Definitions of death as an event or condition have usually been based on the assumption that life is instantly transformed into death. (This view has been modified to some extent through biomedical research and clinical observation.) Historical tradition, though, has often conceived death as a process that takes some time and is subject to irregularities. This process view has characterized belief systems throughout much of the world and remains influential in the twenty-first century. Islamic doctrine, for example, holds that death is the separation of the soul from the body, and that death is not complete as long as the spirit continues to reside in any part of the body. This perspective is of particular interest because medical sophistication has long been part of Islamic culture and has therefore created a perpetual dialogue between religious insights and biomedical advances. The question of reconciling traditional with contemporary approaches to the definition of death requires attention to recent and current developments.
For many years physicians depended on a few basic observations in determining death. Life had passed into death if the heart did not beat and air did not flow into and out of the lungs. Simple tests could be added if necessary; for example, finding no response when the skin is pinched or pricked nor adjustive movements when the body is moved to a different position. In the great majority of instances it was sufficient to define death operationally as the absence of cardiac activity, respiration, and responsiveness. There were enough exceptions, however, to prove disturbing. Trauma, illness, and even "fainting spells" occasionally reduced people to a condition that could be mistaken for death. The fortunate ones recovered, thereby prompting the realization that a person could look somewhat dead yet still be viable. The unfortunate ones were buried—and the most unfortunate stayed buried. There were enough seeming recoveries from the funeral process that fears of live burial circulated widely, especially from the late eighteenth century into the early years of the twentieth century.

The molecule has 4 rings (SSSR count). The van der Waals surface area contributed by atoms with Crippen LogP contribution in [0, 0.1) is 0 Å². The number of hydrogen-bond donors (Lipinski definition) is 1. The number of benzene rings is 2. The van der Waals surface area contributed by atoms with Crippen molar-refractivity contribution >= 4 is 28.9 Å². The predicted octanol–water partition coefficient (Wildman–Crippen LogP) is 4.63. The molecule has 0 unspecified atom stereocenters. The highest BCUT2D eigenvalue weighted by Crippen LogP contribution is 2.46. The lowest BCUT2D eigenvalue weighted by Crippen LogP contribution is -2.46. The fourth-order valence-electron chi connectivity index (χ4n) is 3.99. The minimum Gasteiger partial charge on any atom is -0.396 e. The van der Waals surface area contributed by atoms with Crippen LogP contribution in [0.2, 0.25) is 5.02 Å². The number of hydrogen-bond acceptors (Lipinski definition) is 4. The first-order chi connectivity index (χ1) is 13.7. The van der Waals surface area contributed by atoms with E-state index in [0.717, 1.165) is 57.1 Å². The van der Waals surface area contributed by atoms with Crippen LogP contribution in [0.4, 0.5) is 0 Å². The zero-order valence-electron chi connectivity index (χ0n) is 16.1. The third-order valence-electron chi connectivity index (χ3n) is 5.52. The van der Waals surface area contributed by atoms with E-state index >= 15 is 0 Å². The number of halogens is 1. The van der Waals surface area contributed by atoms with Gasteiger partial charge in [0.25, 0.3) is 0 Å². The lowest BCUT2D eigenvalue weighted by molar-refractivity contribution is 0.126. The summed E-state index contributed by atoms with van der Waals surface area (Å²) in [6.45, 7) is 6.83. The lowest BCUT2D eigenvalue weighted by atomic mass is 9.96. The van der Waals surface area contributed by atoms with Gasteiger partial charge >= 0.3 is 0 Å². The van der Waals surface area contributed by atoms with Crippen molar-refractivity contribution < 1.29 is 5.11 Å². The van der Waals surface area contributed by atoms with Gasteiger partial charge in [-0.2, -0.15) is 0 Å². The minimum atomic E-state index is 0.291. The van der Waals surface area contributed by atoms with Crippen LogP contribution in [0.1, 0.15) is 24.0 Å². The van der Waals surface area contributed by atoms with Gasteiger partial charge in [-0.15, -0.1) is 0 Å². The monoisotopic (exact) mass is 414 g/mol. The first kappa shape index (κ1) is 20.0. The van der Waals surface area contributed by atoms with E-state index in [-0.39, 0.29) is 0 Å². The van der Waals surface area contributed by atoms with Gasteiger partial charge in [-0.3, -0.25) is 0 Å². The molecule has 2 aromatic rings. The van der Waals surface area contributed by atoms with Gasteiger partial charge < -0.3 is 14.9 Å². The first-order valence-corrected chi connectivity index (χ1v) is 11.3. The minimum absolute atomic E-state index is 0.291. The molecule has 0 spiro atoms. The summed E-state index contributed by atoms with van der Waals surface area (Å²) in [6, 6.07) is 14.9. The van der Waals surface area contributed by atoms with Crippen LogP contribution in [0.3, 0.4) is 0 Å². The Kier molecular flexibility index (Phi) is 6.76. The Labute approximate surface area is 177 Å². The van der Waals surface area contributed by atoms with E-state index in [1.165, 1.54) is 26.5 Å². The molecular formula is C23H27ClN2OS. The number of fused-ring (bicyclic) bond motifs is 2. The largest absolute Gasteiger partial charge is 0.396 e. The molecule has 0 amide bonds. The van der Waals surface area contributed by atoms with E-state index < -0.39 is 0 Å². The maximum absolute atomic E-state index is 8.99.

A related development served as a foreshad-owing of complexities and perplexities yet to come. Scientifically minded citizens of late-eighteenth-century London believed they could rescue and resuscitate victims of drowning; they could and they did. Not all victims could be saved, but there were carefully authenticated cases in which an apparent corpse had been returned to life. Some of the resuscitation techniques they pioneered have entered the repertoire of emergency responders around the world. They also tried (with occasional success) the futuristic technique of galvanic (electrical) stimulation. The impact of these experiments in resuscitation far exceeded the small number of cases involved. The fictional Dr. Frankenstein would reanimate the dead by capturing a flash of lightning—and nonfictional physicians would later employ electric paddles and other devices and techniques for much the same purpose. The wonder at seeing an apparently dead person return to life was accompanied by a growing sense of uneasiness regarding the definition of death. It would not be until the middle of the twentieth century, though, that new developments in technology would pose questions about the definition of death that could no longer be shunted aside.